|Newborn Tips#1: Don't Hush-A-Bye-Baby|
|You don't have to be quiet while the baby is sleeping. The womb is loud, and newborns are used to the noise. When ours first came home, we watched television and I would vacuum, wash dishes and talk on the phone around her while she slept. She got used to sleeping with noise, and I could get stuff done. I am still able to vacuum in her room while she sleeps (she is 14 months), and she is peaceful and well rested when she wakes up.|
|Newborn Tips#2: Soothe Your Wailing Newborn|
|When my baby cries, I comfort her by patting her back in a heartbeat-like rhythm. That helps her burp more quickly, and it also helps her relax if she's crying from insecurity. If this doesn’t work, I also try one or all of Dr. Harvey Karp's five calming moves: swaddling, shushing, holding her on her side, swinging her or letting her suck. Sometimes it takes all six!|
Here at WWAC, we love all Dogs and Cats from the big slobbery Newfies to the cute little Yorkies. That is why it is so upsetting to know that everyday in the United States thousands of animals are euthanized simply because they have no place to call home. We can never stop trying to spread the word about the many resources available for pet adoption.
We are the first to appreciate the agility of a herding dog or the athleticism of a retriever. That is what makes our animal friends so wonderful; they come in all shapes, sizes, and personalities. So no matter what type of dog you are looking for, there are always options for adoption. First of all, local humane societys and shelters are a great avenue. Contrary to popular belief, not only can you find the fantastic “heinz 57 mix” at your local shelter, you can often find a wide variety of breed specific dogs. Here is a sampling of dogs that have been available at our Humane Society over the past few months: German Shepherd, Standard Poodle, Weimaraner, Labrador, Yorkshire Ter-rier, Pomeranian, Boxer, Cocker Spaniel, and Jack Russell Terrier. This is just at I local shelter in a relatively small town! If you are still not convinced, al-most every breed has it's own rescue organization. There is a even a rescue for the new designer mixes (goldendoodle, etc.) While some of these dogs may need special care, many just happened to end up in families that just weren't ready and they are perfectly healthy and adoptable. When you adopt from a not-for-profit rescue organization there is usually a fee. This fee primarily goes to support the care of the animals and the operational needs of the organization.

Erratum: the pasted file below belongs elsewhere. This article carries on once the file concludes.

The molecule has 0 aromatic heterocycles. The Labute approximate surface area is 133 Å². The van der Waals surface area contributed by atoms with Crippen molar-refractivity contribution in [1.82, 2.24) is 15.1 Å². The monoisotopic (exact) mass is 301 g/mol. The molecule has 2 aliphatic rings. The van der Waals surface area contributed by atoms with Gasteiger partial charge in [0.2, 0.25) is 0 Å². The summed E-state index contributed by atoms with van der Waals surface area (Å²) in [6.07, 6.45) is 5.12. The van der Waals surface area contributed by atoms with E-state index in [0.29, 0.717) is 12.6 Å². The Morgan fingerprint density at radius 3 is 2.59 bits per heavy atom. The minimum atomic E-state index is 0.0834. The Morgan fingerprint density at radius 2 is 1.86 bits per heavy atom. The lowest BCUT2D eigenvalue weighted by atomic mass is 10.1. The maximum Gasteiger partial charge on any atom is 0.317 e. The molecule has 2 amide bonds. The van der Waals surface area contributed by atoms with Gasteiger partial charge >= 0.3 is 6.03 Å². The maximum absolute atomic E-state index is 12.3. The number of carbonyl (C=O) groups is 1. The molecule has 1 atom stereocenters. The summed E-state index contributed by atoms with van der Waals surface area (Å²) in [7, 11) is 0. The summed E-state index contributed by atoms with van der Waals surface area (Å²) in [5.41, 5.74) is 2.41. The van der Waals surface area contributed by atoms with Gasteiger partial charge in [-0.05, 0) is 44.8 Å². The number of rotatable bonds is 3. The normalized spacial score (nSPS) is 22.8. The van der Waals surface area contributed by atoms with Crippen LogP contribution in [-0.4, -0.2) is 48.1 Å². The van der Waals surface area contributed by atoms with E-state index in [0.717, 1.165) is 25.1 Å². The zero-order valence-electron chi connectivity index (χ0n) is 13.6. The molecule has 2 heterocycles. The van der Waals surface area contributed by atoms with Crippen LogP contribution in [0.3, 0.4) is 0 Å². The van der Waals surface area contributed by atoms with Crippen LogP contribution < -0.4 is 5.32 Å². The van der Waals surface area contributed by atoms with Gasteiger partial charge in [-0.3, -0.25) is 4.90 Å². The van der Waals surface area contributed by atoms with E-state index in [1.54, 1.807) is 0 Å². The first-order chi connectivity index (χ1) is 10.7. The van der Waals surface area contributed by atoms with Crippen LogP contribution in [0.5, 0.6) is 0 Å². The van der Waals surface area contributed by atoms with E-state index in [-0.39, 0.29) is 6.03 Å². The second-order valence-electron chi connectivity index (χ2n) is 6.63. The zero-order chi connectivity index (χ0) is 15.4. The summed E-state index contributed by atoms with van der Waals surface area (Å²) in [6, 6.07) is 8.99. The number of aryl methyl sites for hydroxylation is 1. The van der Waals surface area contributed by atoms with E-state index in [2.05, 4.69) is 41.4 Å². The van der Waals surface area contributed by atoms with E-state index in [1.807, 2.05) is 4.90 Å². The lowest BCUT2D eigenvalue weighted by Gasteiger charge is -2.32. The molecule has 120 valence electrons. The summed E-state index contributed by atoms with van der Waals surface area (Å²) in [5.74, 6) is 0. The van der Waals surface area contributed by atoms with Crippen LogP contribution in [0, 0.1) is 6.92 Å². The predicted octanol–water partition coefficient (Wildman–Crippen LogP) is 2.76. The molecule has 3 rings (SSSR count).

If despite all of these options, you still decide you need to purchase a dog from a breeder, you must educate yourself. Make sure and do your research on the breeder. Visit the kennel and see where the dogs live. Get to know the parents. Check with breed specific organizations about the legitimacy of the breeder. Many rescue organizations are also familiar with breeders. NEVER buy a pet online (sight unseen) or in a store. These animals almost always come from puppy mills. Finally if you try so save a pet from a bad situation by purchasing it, you are only supporting the owners business of breeding for profit. If you suspect a bad situation, report it to your local au-thorities and to area rescue organizations.
|Newborn Tips#3: Help Get Your Baby to Latch|
|If you are having latch-on issues while breastfeeding your baby, you can use breast shields to help the process. This was a wonderful tip that I learned from my lactation consultant. I had to use the shields for an entire month before my baby would latch onto my own nipple without them. Had it not been for the breast shields, I would not have been able to continue nursing my baby.|
|Newborn Tips#4: Get Prepped|